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The Peripheral Myeloid Expansion Driven by Murine Cancer Progression Is Reversed by Radiation Therapy of the Tumor

  • Marka R. Crittenden,

    Affiliations Earle A. Chiles Research Institute, Robert W. Franz Cancer Center, Providence Portland Medical Center, Portland, Oregon, United States of America, The Oregon Clinic, Portland, Oregon, United States of America

  • Talicia Savage,

    Affiliation Earle A. Chiles Research Institute, Robert W. Franz Cancer Center, Providence Portland Medical Center, Portland, Oregon, United States of America

  • Benjamin Cottam,

    Affiliation Earle A. Chiles Research Institute, Robert W. Franz Cancer Center, Providence Portland Medical Center, Portland, Oregon, United States of America

  • Keith S. Bahjat,

    Affiliation Earle A. Chiles Research Institute, Robert W. Franz Cancer Center, Providence Portland Medical Center, Portland, Oregon, United States of America

  • William L. Redmond,

    Affiliation Earle A. Chiles Research Institute, Robert W. Franz Cancer Center, Providence Portland Medical Center, Portland, Oregon, United States of America

  • Shelly Bambina,

    Affiliation Earle A. Chiles Research Institute, Robert W. Franz Cancer Center, Providence Portland Medical Center, Portland, Oregon, United States of America

  • Melissa Kasiewicz,

    Affiliation Earle A. Chiles Research Institute, Robert W. Franz Cancer Center, Providence Portland Medical Center, Portland, Oregon, United States of America

  • Pippa Newell,

    Affiliations The Oregon Clinic, Portland, Oregon, United States of America, Providence Hepatobiliary and Pancreatic Cancer Program, Providence Portland Medical Center, Portland, Oregon, United States of America

  • Andrew M. Jackson,

    Affiliation Tumour Interactions Group, Academic Unit of Clinical Oncology, University of Nottingham, Nottingham, United Kingdom

  • Michael J. Gough

    Affiliation Earle A. Chiles Research Institute, Robert W. Franz Cancer Center, Providence Portland Medical Center, Portland, Oregon, United States of America

The Peripheral Myeloid Expansion Driven by Murine Cancer Progression Is Reversed by Radiation Therapy of the Tumor

  • Marka R. Crittenden, 
  • Talicia Savage, 
  • Benjamin Cottam, 
  • Keith S. Bahjat, 
  • William L. Redmond, 
  • Shelly Bambina, 
  • Melissa Kasiewicz, 
  • Pippa Newell, 
  • Andrew M. Jackson, 
  • Michael J. Gough


Expansion of myeloid-lineage leukocytes in tumor-bearing mice has been proposed as a cause of systemic immunosuppression. We demonstrate that radiation therapy of tumors leads to a decline in myeloid cell numbers in the blood and a decrease in spleen size. The frequency of myeloid cells does not decline to the level seen in tumor-free mice: we demonstrate that metastatic disease can prevent myeloid cell numbers from returning to baseline, and that tumor recurrence from residual disease correlates with re-expansion of myeloid lineage cells. Radiation therapy results in increased proliferation of T cells in the spleen and while T cell responses to foreign antigens are not altered by tumor burden or myeloid cell expansion, responses to tumor-associated antigens are increased after radiation therapy. These data demonstrate that myeloid cell numbers are directly linked to primary tumor burden, that this population contracts following radiation therapy, and that radiation therapy may open a therapeutic window for immunotherapy of residual disease.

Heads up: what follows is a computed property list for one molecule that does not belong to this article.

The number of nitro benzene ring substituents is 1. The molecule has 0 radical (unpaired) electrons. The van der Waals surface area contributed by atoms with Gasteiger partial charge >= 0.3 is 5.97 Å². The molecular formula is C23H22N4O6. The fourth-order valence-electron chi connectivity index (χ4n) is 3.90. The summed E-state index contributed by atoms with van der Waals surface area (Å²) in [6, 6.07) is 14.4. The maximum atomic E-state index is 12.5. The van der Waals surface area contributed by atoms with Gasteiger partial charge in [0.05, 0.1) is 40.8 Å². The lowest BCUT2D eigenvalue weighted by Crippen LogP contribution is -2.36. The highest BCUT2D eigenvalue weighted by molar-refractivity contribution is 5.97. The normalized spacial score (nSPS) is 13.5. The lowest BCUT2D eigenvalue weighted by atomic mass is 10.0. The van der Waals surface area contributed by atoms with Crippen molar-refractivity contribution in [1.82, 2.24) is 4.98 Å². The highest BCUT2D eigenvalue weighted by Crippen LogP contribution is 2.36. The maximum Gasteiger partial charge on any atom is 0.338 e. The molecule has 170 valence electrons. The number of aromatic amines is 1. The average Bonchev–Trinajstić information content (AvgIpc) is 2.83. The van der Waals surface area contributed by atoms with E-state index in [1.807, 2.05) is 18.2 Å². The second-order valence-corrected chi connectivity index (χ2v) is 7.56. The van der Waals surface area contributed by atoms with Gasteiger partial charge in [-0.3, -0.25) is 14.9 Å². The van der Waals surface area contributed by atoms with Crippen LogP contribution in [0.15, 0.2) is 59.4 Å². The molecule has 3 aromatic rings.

Myeloid cells have an important role in the development and progression of cancer. Tumor-associated macrophages are critical for angiogenesis, invasion, metastasis, immunosuppression and response to therapy [1], [2], [3]. Recently studies have focused on the population of myeloid cells that is frequently expanded in the peripheral blood of cancer patients [4], [5]. Certain mouse models are associated with extreme myeloid expansions detectible in the tumor, spleen and peripheral blood, and these myeloid cells are able to suppress T cell activation in vitro [6], [7], [8].

Transplantable tumor models with their clonally identical cancer cells provide a useful model to study the key features of myeloid expansion. If the myeloid expansion is linked to the number of cancer cells, then treatment of the primary tumor should prevent myeloid expansion. Gemcitabine and 5-FU chemotherapy have been shown to control the myeloid expansion in the spleens of tumor-bearing mice [9], [10], [11]. However, each of these agents has been described to have a direct inhibitory effect on myeloid populations in vitro [10], [11]. While these are not particularly myelotoxic chemotherapies, the potential systemic effects of chemotherapies on actively proliferating myeloid precursors can confound the contribution of reduced tumor burden. Surgical removal of the primary tumor also causes a decrease in myeloid cells [9], [12]. It is interesting that this effect is incomplete, as cells do not return to naïve levels. These data suggest that tumors have an effect on myeloid cells that persists beyond excision. However, in this model the effect of tumor excision is transient, as myeloid expansion returns with recurrence of the primary tumor and metastases [12]. Therefore, these data could be reinterpreted to suggest that residual cancer cells may prevent a full normalization of myeloid numbers. In the surgical model, trauma may also act as a confounding factor. Trauma has been shown to cause a mobilization of myeloid cells with similar phenotypic, morphologic and function properties to tumor-induced myeloid cells [13]. This trauma-induced myeloid expansion may conceal the extent of the reduction in myeloid cells caused by surgical removal of the primary tumor, and add to any myeloid expansion sustained by residual disease.